Tinder has been a staple of dating in the time of social media. Like any self-respecting single millennial who grew up on Disney fairy tales and now on the lookout for a happily ever after, I swipe through the app every now and then.*
As I was merrily not swiping one evening, I was alerted by a friend to a weird Tinder experience he had.
So, I decided to investigate.
Now, imagine my surprise when, contrary to my Tinder preference set, a bunch of pretty girls popped up on the app as possible matches.
Because I was investigating, I swiped right. Lo and behold: a match!
This new Tinder match then sent me a message about possibly winning an outing with her through booking a ride with ride-sharing app Grab:
And it happened again:
There were, all in all, five pretty ladies I matched with who told me the exact same thing, despite my (clearly) hetero preference.
Since I was not one to give up, I swiped until I matched with a boy (like I said, I was investigating). At that point, my inbox was looking like this:
Grab’s Instagram page has since confirmed that this is, indeed, a marketing promo. Said app is not a stranger to “matchmaking” gimmicks. Last February, the brand delivered #GrabBaes to unsuspecting riders on Valentines day.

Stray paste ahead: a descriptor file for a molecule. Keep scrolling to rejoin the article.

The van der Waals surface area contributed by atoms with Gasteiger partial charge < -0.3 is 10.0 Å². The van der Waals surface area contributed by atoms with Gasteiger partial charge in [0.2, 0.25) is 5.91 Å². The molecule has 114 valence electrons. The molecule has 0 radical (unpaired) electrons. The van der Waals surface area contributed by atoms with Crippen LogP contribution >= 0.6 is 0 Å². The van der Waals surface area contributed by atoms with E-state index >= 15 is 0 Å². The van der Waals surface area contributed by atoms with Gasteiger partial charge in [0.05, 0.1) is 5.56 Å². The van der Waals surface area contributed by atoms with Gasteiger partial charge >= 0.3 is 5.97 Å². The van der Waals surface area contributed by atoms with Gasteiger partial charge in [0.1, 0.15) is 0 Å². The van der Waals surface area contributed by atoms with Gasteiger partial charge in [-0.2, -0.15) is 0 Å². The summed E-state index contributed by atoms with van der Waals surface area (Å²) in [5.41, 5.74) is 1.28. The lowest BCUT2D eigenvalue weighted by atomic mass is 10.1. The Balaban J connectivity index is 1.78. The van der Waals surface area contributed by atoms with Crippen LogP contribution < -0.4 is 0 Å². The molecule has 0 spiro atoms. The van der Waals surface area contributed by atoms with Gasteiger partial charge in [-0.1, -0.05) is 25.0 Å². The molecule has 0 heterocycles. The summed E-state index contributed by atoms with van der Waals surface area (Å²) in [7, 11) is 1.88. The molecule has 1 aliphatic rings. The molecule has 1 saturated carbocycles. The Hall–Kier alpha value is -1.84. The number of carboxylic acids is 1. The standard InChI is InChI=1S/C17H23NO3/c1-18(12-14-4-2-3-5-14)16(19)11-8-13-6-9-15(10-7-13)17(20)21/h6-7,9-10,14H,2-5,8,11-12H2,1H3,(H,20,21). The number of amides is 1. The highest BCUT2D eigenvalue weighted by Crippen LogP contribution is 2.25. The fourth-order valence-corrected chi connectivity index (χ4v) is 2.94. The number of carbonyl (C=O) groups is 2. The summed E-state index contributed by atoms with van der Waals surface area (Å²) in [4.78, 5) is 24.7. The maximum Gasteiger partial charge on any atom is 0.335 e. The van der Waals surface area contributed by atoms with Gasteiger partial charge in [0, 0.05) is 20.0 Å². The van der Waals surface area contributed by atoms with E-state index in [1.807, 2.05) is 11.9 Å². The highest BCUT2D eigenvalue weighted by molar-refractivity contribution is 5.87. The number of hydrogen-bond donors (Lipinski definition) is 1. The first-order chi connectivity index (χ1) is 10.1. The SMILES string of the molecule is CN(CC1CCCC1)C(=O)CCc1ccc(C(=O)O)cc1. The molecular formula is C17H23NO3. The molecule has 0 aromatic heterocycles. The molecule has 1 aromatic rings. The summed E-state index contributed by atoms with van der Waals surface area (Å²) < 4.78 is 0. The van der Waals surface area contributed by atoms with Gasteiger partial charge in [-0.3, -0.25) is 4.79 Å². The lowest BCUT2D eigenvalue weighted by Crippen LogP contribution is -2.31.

Last I checked, the Grab promo Tinder profiles have been properly labeled — and rightly so. Boys now mostly inhabit my roster of possible matches as per my personal settings, but then again, they’re not all real men — literally (but also figuratively).
Last 2015, Tinder announced the release of Tinder Plus, a paid version of the popular dating app. However, this is the first we’re hearing of an actual marketing campaign in Asia conducted on the app itself.
In this day and age, it seems that love isn’t the only thing cashing on on the swipes!
*or on a regular basis.